“When people arrive at work to a facility that looks tidy, professional and welcoming, they start the day with a sense of pride,” Lieutenant Eddy said.

“And that pride is boosted when they hear other members of Stirling's ship's company commenting on the new appearance of the armoury.”

The gunnery staff have also embraced Navy’s signature behaviour of cost consciousness.

“All the work at the armoury did not cost Defence a single dollar.

“We have re-used supplies and material lying around Fleet Base West.”

Lieutenant Eddy also liaised with base command to secure approvals before conducting any work.

“When Chief of Navy told us at an innovation workshop in May that he wanted us to fix problems, to take action, to challenge and to innovate, and that we will need to do this every day, I was keen to put his words into action.

“We have a couple of early runs on the board, but we need to keep looking each day for the incremental improvements that will help our Navy deliver the 2018 vision.”
 
Another classic case of innovation at work can be found at the Circuit Card Assembly Test and Repair Facility at Fleet Support Unit - West also in Stirling.

Petty Officer Electronics Technician Philip Andrew uses the AIM I-Prober 520 current probe in conjunction with a Huntron Tracker test signal to isolate a fault across multiple parallel component at Fleet Support Unit - West.

Petty Officer Electronics Technician Philip Andrew uses the AIM I-Prober 520 current probe in conjunction with a Huntron Tracker test signal to isolate a fault across multiple parallel component at Fleet Support Unit - West.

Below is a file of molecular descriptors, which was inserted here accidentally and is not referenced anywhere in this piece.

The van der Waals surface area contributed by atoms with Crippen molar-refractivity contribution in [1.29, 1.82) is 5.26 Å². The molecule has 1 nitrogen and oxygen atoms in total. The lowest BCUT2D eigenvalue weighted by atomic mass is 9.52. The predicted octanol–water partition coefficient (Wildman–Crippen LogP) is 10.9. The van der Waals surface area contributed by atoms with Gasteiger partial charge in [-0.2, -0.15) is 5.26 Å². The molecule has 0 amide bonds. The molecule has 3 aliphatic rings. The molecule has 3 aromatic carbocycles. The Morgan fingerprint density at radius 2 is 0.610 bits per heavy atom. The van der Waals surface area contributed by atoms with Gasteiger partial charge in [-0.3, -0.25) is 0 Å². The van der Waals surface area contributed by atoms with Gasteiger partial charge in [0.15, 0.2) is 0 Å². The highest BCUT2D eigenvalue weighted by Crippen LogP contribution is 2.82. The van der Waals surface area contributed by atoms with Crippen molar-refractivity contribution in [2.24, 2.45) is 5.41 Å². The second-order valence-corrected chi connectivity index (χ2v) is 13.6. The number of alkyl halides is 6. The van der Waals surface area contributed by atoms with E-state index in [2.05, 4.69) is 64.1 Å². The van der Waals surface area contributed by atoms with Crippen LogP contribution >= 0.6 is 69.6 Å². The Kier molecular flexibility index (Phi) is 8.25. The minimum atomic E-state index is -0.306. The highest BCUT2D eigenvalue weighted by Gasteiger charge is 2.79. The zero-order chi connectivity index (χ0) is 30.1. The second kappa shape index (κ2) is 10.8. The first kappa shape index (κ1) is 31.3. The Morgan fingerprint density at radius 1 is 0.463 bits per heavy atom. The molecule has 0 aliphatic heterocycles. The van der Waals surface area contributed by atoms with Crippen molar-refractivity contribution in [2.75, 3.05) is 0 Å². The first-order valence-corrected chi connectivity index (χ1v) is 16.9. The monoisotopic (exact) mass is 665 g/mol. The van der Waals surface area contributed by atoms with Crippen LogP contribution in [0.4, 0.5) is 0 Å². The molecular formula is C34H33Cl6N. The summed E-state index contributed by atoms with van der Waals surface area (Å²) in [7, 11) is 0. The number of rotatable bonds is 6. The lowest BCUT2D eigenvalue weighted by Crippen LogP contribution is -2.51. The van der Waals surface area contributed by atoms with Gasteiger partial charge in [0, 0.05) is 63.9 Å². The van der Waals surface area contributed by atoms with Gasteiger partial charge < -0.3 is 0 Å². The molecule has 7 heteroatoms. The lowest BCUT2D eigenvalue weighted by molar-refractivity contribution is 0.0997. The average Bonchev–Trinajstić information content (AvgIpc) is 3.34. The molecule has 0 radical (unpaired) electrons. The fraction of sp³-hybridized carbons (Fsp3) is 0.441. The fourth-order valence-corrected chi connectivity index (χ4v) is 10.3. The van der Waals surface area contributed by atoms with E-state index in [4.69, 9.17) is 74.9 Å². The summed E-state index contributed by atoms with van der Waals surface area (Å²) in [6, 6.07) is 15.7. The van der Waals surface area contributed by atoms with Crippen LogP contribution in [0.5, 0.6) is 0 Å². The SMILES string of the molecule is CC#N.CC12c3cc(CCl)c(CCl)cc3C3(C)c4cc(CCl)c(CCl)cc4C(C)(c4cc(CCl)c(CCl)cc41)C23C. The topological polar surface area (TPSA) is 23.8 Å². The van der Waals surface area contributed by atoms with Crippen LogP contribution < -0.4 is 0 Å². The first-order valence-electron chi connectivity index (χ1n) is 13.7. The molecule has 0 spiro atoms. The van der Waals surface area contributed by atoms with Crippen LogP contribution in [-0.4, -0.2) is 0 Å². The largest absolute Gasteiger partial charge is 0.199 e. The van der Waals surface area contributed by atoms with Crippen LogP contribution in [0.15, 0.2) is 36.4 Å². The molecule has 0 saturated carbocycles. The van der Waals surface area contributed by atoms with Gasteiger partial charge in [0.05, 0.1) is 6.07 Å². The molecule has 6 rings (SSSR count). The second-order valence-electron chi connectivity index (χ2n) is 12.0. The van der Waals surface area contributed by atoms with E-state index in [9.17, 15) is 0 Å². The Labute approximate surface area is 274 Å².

Petty Officer Electronics Technician Philip Andrew has developed new in-house training on repairs that have up-skilled team members.

“Training that promotes development of innovative techniques combined with availability of new test equipment has led to reduced lead times on repairs for the fleet,” Petty Officer Andrew said.

“This in-house ability has also resulted in significant savings to Navy on contractor costs.”

The team now manages the process from start to finish, including conducting complex fault finding, testing and repairing of circuit cards.

“The result is the team is able to send the repaired cards back to their units faster than previously possible.”

The actions of Petty Officer Andrew and his team are directly contributing to the capability of Fleet units at sea.

“Increasing numbers of circuit cards are being sent to the team from a range of ship classes, as well as shore equipment,” Petty Officer Andrew said.

Petty Officer Andrew and his team continue to seek out innovative ideas to further improve the way they do business.

“Innovation is important no matter what your position is,” Petty Officer Andrew said.

Check out below the case study video developed about this. The video can also be viewed on the Navy Video Library at http://video.navy.gov.au/play/d5ZGNrdzq3YYLA57ONZG5Soq2Kw49dtt.